Here is an actual quotation that I did not make up, from Microsoft's recommendations on how software should communicate with users:
Use the second person (you, your) to tell users what to do.
Here's one of my own:
Don't tell users what to do.
Qt's recommendation on this subject follows logically:
Avoid addressing the user in the second person.
The Qt guidelines go on to recommend also avoiding "please" unless it's really necessary to avoid sounding abrupt, as in "Please wait" versus "Wait." That may seem surprising (isn't saying "please" always politer than not?) but I think the real point is that "please" is a marker for telling someone what to do (or at least asking), and in keeping with my own guideline, software generally shouldn't request action from the user.
Now, here are three messages I removed from my GIMP fork in this commit. The context is that the user has entered a filename extension that isn't appropriate for the type of file being saved; there are three different messages because this code is re-used in several different dialog boxes that all have the general function of storing information in files.
- "You can use this dialog to export to various file formats. If you want to save the image to the GIMP XCF format, use File→Save instead."
- "You can use this dialog to save to the GIMP XCF format. Use File→Export to export to other file formats."
- "The given filename does not have any known file extension. Please enter a known file extension or select a file format from the file format list."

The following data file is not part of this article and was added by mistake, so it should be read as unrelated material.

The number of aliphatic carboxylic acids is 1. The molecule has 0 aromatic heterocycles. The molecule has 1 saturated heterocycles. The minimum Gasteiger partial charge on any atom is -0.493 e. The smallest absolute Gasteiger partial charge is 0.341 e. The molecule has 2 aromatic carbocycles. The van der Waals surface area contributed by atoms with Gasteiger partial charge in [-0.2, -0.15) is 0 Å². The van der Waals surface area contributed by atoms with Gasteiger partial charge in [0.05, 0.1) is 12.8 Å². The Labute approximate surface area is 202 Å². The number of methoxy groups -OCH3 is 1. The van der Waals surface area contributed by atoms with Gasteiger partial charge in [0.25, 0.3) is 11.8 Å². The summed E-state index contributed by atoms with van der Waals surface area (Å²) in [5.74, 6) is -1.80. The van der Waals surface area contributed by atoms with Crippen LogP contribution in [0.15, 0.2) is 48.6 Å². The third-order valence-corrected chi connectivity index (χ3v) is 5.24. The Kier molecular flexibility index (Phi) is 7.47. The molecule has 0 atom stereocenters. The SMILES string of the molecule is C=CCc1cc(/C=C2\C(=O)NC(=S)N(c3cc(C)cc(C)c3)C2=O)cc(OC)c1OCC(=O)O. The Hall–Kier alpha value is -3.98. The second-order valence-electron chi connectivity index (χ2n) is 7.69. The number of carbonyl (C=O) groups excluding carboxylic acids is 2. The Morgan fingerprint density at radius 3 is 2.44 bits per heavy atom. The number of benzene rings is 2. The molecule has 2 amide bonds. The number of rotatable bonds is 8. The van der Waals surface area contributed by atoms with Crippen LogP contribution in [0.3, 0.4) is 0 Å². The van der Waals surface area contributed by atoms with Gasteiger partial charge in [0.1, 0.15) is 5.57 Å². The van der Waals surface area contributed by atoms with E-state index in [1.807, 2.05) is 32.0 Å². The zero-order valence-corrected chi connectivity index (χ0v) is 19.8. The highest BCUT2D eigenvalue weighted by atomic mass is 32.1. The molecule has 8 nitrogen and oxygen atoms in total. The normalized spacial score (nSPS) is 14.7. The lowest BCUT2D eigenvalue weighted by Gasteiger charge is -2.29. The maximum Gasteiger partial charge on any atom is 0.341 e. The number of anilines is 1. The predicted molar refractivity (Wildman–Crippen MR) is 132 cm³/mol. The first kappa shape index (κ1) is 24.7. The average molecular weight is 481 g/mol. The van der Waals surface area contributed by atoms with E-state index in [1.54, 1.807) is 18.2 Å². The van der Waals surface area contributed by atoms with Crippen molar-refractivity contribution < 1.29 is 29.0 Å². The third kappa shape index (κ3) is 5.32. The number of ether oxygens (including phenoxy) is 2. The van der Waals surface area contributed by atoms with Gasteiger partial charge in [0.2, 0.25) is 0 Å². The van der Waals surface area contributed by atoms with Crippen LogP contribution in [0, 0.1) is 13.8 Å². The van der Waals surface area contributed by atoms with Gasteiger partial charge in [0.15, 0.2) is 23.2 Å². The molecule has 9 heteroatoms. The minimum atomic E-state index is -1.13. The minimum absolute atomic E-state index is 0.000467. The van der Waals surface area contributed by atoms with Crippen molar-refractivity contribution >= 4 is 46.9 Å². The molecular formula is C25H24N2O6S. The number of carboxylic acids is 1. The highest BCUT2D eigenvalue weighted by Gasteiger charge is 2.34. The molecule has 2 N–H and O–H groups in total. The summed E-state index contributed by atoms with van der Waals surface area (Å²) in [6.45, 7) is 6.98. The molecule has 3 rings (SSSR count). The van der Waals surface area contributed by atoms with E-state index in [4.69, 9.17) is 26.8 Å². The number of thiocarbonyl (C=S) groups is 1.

See what they did there? Every single one of those messages tells the user what to do with the imperative mood - "use File→Save instead," "Use File→Export to export," or "enter a known file extension," all breaking my guideline. Two of the messages also address the user are "You," breaking the Qt guideline and actually breaking the Microsoft guideline as well, because the messages do it gratuitously in non-imperative sentences. "You can use this dialog to export" doesn't tell the user what to do; it is just a statement of fact and could as well be written without the "You." The third message includes a non-Qt "Please."
I replaced all three of these messages with the following:
- "The given filename does not have an appropriate extension for this command."
Since I hope to merge the three contexts where the messages are used into a single save dialog, there's not much point continuing to give the specific information about why this was the wrong dialog for what the user was trying to do, or what would be a better choice. The fact that the given filename's extension was inappropriate is still something we have to point out, but that's all, and we can stick to the fact itself; it's not necessary to drag the user personally into it by saying "you" when we are talking about the filename.
Thinking about this some more, I wondered about the Japanese translation. The fun thing with Japanese is that there isn't just one word for "you" - there are several second-person pronouns and pronoun-like nouns, some of which are gender-specific and all of which have implications for politeness. It's also easier to avoid using a pronoun at all, and it's polite in some contexts to just use the person's name and title where we'd use a pronoun. A lot of the tone issues that these UI guidelines flail around trying to describe in English are much more clearly understood and agreed on in Japanese. So, which form of "you" should an image editor use to address the user in Japanese? The answer to that will say a lot about what the relationship between the software and the user actually is.
I didn't have to think too hard to realize that of course the software should have the personality of an anime little-sister character and call the user oniichan, "elder brother." However, that way lies madness. Next thing I'd have to replace Script-Fu with Kirikiri, add "Put it in" as an option on all the context menus, and port the xscreensaver SkyTentacles code as a rendering filter. Actually, I'm not seeing much downside.